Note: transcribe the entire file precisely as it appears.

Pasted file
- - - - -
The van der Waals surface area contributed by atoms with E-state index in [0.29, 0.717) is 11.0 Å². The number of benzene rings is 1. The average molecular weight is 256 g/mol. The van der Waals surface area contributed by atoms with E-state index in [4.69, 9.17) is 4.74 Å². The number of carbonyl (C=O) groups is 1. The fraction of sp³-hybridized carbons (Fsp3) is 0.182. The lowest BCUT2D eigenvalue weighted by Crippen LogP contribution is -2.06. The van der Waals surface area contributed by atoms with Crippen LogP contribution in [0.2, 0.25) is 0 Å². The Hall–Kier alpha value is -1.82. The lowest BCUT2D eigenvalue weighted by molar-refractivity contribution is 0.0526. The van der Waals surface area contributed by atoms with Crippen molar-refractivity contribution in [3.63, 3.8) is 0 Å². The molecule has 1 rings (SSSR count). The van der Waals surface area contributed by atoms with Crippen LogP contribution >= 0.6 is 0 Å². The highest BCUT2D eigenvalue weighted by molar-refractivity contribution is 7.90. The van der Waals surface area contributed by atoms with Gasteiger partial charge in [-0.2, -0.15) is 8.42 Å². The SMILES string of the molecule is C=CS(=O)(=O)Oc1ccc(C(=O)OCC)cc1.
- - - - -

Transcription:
The van der Waals surface area contributed by atoms with E-state index in [0.29, 0.717) is 11.0 Å². The number of benzene rings is 1. The average molecular weight is 256 g/mol. The van der Waals surface area contributed by atoms with E-state index in [4.69, 9.17) is 4.74 Å². The number of carbonyl (C=O) groups is 1. The fraction of sp³-hybridized carbons (Fsp3) is 0.182. The lowest BCUT2D eigenvalue weighted by Crippen LogP contribution is -2.06. The van der Waals surface area contributed by atoms with Crippen LogP contribution in [0.2, 0.25) is 0 Å². The Hall–Kier alpha value is -1.82. The lowest BCUT2D eigenvalue weighted by molar-refractivity contribution is 0.0526. The van der Waals surface area contributed by atoms with Crippen molar-refractivity contribution in [3.63, 3.8) is 0 Å². The molecule has 1 rings (SSSR count). The van der Waals surface area contributed by atoms with Crippen LogP contribution >= 0.6 is 0 Å². The highest BCUT2D eigenvalue weighted by molar-refractivity contribution is 7.90. The van der Waals surface area contributed by atoms with Gasteiger partial charge in [-0.2, -0.15) is 8.42 Å². The SMILES string of the molecule is C=CS(=O)(=O)Oc1ccc(C(=O)OCC)cc1.